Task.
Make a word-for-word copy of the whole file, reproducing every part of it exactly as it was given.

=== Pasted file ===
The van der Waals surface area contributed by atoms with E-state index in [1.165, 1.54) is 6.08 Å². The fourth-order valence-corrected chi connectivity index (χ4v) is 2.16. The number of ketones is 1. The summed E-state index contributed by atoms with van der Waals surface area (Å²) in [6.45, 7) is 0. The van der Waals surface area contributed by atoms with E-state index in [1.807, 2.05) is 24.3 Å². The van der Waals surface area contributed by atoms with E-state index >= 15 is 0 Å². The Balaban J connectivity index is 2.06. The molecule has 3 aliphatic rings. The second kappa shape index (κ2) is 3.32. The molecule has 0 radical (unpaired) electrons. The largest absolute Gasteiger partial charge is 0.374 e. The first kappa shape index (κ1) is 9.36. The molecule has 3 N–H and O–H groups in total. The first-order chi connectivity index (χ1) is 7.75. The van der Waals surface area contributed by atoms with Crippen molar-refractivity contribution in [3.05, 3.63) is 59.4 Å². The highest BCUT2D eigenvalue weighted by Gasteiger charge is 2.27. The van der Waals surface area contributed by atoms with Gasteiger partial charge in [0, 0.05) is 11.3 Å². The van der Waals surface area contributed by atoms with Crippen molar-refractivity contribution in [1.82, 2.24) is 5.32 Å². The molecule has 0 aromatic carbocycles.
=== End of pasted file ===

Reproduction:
The van der Waals surface area contributed by atoms with E-state index in [1.165, 1.54) is 6.08 Å². The fourth-order valence-corrected chi connectivity index (χ4v) is 2.16. The number of ketones is 1. The summed E-state index contributed by atoms with van der Waals surface area (Å²) in [6.45, 7) is 0. The van der Waals surface area contributed by atoms with E-state index in [1.807, 2.05) is 24.3 Å². The van der Waals surface area contributed by atoms with E-state index >= 15 is 0 Å². The Balaban J connectivity index is 2.06. The molecule has 3 aliphatic rings. The second kappa shape index (κ2) is 3.32. The molecule has 0 radical (unpaired) electrons. The largest absolute Gasteiger partial charge is 0.374 e. The first kappa shape index (κ1) is 9.36. The molecule has 3 N–H and O–H groups in total. The first-order chi connectivity index (χ1) is 7.75. The van der Waals surface area contributed by atoms with Crippen molar-refractivity contribution in [3.05, 3.63) is 59.4 Å². The highest BCUT2D eigenvalue weighted by Gasteiger charge is 2.27. The van der Waals surface area contributed by atoms with Gasteiger partial charge in [0, 0.05) is 11.3 Å². The van der Waals surface area contributed by atoms with Crippen molar-refractivity contribution in [1.82, 2.24) is 5.32 Å². The molecule has 0 aromatic carbocycles.